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“Fine Dignity, Picturesque Beauty, and Serious Purpose”:

The Reorientation of Suffrage Media in the Twentieth Century

Emily Scarbrough, Author

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The Allegory

During the enormous March, 1913 suffrage parade in parade in Washington D.C. the procession came to a halt in front of the U.S. Treasury building for over one hundred women to take part in a massive tableau. Tableaus were wildly popular displays for suffragists, as they silently reenacted famous scenes from history. They played very well into the suffragists’ tendency toward spectacle. In fact, they really represent a general, growing interest in the progressive era toward big spectacles.[1] The suffrage pageant and parade represents a very strong, growing interest in a sort of street theater that emerged not only as a form of protest, but as popular entertainment.

An elaborate demonstration called “The Allegory” commenced. Orchestrated by Hazel McKaye, a
member of the NWP and a renowned theatre expert.[2] The official program of the parade describes the outline:

Columbia, hearing the approach of the Procession, summons to her side, Justice, Charity, Liberty, Peace, and Hope, to review with her this ‘new crusade’ of women. When these are assembled, Columbia takes her place as leader and guardian of them all, and, in a final tableau, they stand together and review the oncoming Procession.[3]

            McKaye’s Allegory used figures from mythology who were traditionally seen as women: Justice, Charity, Liberty, Peace, and Hope. These figures represent the positive virtues of the female sex and lent a certain legitimacy to the claims of suffragists that women were the moral compass for society. Women were represented by all of these positive values, which makes it incredibly important that Columbia, the feminine personification for the United States of America, leads them all. As Columbia guides the virtuous mythological figures, it demonstrated to the audience that the nation could choose to incorporate feminine virtue into the path that America would take in her political future.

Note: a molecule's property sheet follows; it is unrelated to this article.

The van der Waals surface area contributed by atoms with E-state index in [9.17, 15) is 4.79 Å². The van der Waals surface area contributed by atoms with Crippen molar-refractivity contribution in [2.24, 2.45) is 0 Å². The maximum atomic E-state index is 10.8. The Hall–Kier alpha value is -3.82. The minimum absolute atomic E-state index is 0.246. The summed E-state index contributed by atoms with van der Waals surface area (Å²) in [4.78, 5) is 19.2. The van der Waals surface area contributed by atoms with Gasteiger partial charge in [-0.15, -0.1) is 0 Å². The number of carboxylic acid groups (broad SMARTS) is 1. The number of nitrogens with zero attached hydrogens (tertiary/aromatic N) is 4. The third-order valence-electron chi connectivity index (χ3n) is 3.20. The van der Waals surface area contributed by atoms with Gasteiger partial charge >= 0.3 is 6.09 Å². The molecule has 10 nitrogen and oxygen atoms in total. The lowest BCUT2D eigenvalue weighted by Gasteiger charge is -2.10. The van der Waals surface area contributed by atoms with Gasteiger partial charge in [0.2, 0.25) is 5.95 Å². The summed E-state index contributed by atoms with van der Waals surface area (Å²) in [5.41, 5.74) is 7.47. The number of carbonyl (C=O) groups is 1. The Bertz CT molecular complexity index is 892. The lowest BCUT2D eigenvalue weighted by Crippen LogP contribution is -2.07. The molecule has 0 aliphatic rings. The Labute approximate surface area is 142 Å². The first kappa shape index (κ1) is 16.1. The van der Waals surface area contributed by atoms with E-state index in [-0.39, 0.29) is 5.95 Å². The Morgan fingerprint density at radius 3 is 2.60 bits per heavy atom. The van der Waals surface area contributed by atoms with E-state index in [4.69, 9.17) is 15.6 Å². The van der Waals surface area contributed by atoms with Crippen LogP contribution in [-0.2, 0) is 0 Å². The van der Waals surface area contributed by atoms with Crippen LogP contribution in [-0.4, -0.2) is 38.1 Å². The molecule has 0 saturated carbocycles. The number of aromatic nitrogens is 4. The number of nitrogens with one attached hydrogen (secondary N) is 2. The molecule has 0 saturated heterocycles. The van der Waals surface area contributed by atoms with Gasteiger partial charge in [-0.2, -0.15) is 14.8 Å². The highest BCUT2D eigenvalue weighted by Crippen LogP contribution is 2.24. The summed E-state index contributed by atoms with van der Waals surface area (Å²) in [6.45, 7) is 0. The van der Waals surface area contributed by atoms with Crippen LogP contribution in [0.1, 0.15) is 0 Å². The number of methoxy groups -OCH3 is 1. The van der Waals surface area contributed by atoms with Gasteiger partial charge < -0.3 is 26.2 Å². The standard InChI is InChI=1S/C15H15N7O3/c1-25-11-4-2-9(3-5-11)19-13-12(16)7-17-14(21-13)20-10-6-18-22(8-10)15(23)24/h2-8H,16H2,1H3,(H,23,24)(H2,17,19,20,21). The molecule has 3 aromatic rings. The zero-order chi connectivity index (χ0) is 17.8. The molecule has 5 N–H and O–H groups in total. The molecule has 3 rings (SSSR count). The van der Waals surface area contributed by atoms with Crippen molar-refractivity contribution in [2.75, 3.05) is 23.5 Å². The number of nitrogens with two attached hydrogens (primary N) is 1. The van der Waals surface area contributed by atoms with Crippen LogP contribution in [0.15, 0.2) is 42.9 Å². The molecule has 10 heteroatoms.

The display was intensely popular. The New York Times referred to the Allegory as “a wonderful series of dramatic pictures.”[1] The same article estimated that 500,000 people witnessed the tableau. The parade drew its authority from cultural symbols that everyone already understood. Historian Alice Sheppard contends, “by imposing recognized characters or relationships on a current situation, the viewer identifies motifs of good and evil, heroism and villainy.”[2] If suffragists drew upon an existing cultural dialog, they could inject their message by using universally recognized symbols. 

On the one hand suffragists hoped to achieve the progressive goal of woman’s enfranchisement, but they rooted their argument in older, existing, even ancient, beliefs in woman’s unique goodness. It also befitted suffragists that traditional allegory depicted women as inhumanly beautiful. The use of classic mythology as inspiration for the movement can be seen in print as well as public displays. Allegory was also significant for woman suffragists because it afforded them the opportunity to frame women as heroic and strong without being masculine. A balance that the NWP struck carefully with the development and prolonged use of its version of militancy.

           Women found several examples from mythology, but when they looked to history for inspiration, there was a single figure recognizable for woman suffragists to draw upon: Joan of Arc. She represented all the things that suffragists envisioned for themselves: femininity, strength, heroism, piety, and citizenship. Joan of Arc became emblematic particularly for the NWP, who additionally latched onto the story of her suffering and martyrdom.

[1] Sarah Moore, “Making a Spectacle of Suffrage: The National Woman Suffrage Pageant, 1913,” The Journal of American Culture 20, no. 1 (June, 2004), 89.

Karen Blair, “Pageantry for Woman’s Rights: The Career of Hazel McKaye, 1913-1923,” Theatre Survey 31, no. 1 (May, 1990), 23.

[3] “Official Program Woman Suffrage Procession, March 13, 1913,” 15.

[4]“5,000 Women March, Beset By Crowds,” New York Times (March 4, 1913), 5.

[5] Alice Sheppard, Cartooning for Suffrage (Albuquerque: University of New Mexico Press, 1994), 161.

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